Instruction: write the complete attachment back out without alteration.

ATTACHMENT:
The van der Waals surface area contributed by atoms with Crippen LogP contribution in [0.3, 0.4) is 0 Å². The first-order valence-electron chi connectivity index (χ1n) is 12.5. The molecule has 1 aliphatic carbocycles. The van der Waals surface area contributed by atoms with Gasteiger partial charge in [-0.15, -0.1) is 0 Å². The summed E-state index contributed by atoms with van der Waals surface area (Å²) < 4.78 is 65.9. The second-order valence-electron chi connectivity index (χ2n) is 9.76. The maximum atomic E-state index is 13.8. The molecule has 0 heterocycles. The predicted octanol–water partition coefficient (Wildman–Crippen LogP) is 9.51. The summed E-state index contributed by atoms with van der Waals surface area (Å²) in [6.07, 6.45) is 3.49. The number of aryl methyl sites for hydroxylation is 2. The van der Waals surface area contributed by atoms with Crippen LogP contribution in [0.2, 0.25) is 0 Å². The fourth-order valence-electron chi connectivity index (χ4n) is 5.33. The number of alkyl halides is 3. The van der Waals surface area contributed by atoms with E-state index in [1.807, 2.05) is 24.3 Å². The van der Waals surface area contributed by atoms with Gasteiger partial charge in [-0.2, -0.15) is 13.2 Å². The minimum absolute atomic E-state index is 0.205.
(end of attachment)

The van der Waals surface area contributed by atoms with Crippen LogP contribution in [0.3, 0.4) is 0 Å². The first-order valence-electron chi connectivity index (χ1n) is 12.5. The molecule has 1 aliphatic carbocycles. The van der Waals surface area contributed by atoms with Gasteiger partial charge in [-0.15, -0.1) is 0 Å². The summed E-state index contributed by atoms with van der Waals surface area (Å²) < 4.78 is 65.9. The second-order valence-electron chi connectivity index (χ2n) is 9.76. The maximum atomic E-state index is 13.8. The molecule has 0 heterocycles. The predicted octanol–water partition coefficient (Wildman–Crippen LogP) is 9.51. The summed E-state index contributed by atoms with van der Waals surface area (Å²) in [6.07, 6.45) is 3.49. The number of aryl methyl sites for hydroxylation is 2. The van der Waals surface area contributed by atoms with Crippen LogP contribution in [0.2, 0.25) is 0 Å². The fourth-order valence-electron chi connectivity index (χ4n) is 5.33. The number of alkyl halides is 3. The van der Waals surface area contributed by atoms with E-state index in [1.807, 2.05) is 24.3 Å². The van der Waals surface area contributed by atoms with Gasteiger partial charge in [-0.2, -0.15) is 13.2 Å². The minimum absolute atomic E-state index is 0.205.